humble...bear (6): - The poet's friend is humble yet of the highest merit, and he tolerates those around him who are arrogant.
Sonnet 80 is a continuation of 79, and Shakespeare draws us even closer to the rival poet, who now displays more animus, trying deliberately to make the author "tongue-tied." But here we do see the start of a change in the poet's attitude. "He begins to accept the challenge, to see and to grapple with the paradox of inexpressibility, to consider the weight and the relative value of speech and silence, to defend actively the virtue that resides in his dumbness and in the humble plainness of his silence-like words" (Habicht, 195).
Lines 5-12 contain an extended nautical conceit, in which the author's friend is compared to the wide ocean, the author to a 'saucy bark' and a 'worthless boat', and the rival poet to 'the proudest sail.' The sea-and-ship imagery illustrates that the author is not exactly disconcerted despite the opening lamentations. "And this contrast takes on additional force when we remember that it was drawn by a poet in days when saucy English boats were almost every year engaging, and often sinking, tall-built full-sailed galleons upon the Spanish main" (Wilson, 183).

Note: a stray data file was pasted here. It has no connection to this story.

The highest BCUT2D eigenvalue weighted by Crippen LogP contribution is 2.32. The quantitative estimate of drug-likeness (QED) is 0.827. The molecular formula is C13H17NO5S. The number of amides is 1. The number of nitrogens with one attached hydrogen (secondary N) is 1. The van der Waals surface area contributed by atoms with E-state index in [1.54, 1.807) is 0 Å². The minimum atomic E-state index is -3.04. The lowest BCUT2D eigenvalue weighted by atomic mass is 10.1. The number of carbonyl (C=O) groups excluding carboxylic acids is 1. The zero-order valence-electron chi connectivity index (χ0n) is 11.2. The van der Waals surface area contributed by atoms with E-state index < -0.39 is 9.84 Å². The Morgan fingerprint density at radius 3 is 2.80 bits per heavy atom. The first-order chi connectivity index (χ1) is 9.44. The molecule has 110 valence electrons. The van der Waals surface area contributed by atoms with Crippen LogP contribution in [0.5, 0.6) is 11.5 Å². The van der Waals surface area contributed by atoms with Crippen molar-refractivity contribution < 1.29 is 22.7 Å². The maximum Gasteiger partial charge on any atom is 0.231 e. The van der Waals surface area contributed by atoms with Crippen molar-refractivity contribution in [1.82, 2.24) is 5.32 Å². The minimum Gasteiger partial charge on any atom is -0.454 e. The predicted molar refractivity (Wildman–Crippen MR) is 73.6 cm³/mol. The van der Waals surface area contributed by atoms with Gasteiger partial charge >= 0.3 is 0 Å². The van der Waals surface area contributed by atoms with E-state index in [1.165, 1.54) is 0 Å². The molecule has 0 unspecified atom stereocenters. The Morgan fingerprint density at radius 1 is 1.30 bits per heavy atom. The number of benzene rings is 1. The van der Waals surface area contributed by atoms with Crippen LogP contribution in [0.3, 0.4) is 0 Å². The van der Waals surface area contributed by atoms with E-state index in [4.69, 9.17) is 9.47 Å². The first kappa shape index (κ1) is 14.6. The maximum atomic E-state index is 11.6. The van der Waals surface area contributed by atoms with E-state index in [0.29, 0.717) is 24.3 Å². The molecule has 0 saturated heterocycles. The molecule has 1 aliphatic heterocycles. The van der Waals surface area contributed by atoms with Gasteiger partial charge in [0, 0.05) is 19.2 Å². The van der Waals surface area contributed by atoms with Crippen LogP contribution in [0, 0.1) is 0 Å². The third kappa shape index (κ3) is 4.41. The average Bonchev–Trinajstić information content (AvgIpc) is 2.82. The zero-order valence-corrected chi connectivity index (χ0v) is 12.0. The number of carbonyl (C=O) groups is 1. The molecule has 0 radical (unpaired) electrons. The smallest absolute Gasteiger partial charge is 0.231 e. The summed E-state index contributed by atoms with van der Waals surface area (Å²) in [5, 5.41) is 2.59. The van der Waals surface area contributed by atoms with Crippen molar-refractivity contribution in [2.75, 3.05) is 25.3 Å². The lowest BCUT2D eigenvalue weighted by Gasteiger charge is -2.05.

Habicht, Werner. Shakespeare's Universe: Renaissance Ideas and Conventions. New York: Scolar Press, 1996.
Martin, Philip J. T. Shakespeare's Sonnets: Self, Love and Art. Cambridge: Cambridge UP, 1972.
Ransom, John Crowe. Shakespeare at Sonnets. Shakespeare, the Sonnets. Ed. Peter Jones. London: Macmillan Press, 1977. 107-8. 1924.
Shakespeare, William. The Works of Shakespeare. Ed. John Dover Wilson. Cambridge: Cambridge UP, 1969.